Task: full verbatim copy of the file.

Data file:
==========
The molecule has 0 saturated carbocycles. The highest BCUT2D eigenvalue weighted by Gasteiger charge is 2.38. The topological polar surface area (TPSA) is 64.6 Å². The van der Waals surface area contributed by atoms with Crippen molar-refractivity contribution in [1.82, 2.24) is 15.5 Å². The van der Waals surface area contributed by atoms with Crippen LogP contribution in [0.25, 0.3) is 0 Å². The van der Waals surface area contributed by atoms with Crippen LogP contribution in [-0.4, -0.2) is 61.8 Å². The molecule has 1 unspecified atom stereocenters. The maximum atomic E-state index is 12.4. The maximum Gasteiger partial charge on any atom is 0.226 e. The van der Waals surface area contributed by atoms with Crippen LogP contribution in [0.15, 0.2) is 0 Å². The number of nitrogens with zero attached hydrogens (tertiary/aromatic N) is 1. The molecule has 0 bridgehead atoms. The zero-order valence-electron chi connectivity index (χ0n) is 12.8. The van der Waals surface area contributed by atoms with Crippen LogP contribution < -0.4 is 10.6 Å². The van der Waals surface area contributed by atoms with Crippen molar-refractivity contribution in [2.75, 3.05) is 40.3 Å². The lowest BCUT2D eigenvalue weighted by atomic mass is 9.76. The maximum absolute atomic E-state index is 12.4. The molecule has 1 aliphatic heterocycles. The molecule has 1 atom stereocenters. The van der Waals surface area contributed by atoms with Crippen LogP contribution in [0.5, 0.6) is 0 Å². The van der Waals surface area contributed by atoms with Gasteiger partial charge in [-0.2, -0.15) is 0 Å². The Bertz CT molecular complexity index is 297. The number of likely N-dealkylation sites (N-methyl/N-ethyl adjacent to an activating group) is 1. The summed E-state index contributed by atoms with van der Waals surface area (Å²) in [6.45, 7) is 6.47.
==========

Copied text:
The molecule has 0 saturated carbocycles. The highest BCUT2D eigenvalue weighted by Gasteiger charge is 2.38. The topological polar surface area (TPSA) is 64.6 Å². The van der Waals surface area contributed by atoms with Crippen molar-refractivity contribution in [1.82, 2.24) is 15.5 Å². The van der Waals surface area contributed by atoms with Crippen LogP contribution in [0.25, 0.3) is 0 Å². The van der Waals surface area contributed by atoms with Crippen LogP contribution in [-0.4, -0.2) is 61.8 Å². The molecule has 1 unspecified atom stereocenters. The maximum atomic E-state index is 12.4. The maximum Gasteiger partial charge on any atom is 0.226 e. The van der Waals surface area contributed by atoms with Crippen LogP contribution in [0.15, 0.2) is 0 Å². The number of nitrogens with zero attached hydrogens (tertiary/aromatic N) is 1. The molecule has 0 bridgehead atoms. The zero-order valence-electron chi connectivity index (χ0n) is 12.8. The van der Waals surface area contributed by atoms with Crippen LogP contribution < -0.4 is 10.6 Å². The van der Waals surface area contributed by atoms with Crippen molar-refractivity contribution in [2.75, 3.05) is 40.3 Å². The lowest BCUT2D eigenvalue weighted by atomic mass is 9.76. The maximum absolute atomic E-state index is 12.4. The molecule has 1 aliphatic heterocycles. The molecule has 1 atom stereocenters. The van der Waals surface area contributed by atoms with Crippen LogP contribution in [0.5, 0.6) is 0 Å². The van der Waals surface area contributed by atoms with Gasteiger partial charge in [-0.2, -0.15) is 0 Å². The Bertz CT molecular complexity index is 297. The number of likely N-dealkylation sites (N-methyl/N-ethyl adjacent to an activating group) is 1. The summed E-state index contributed by atoms with van der Waals surface area (Å²) in [6.45, 7) is 6.47.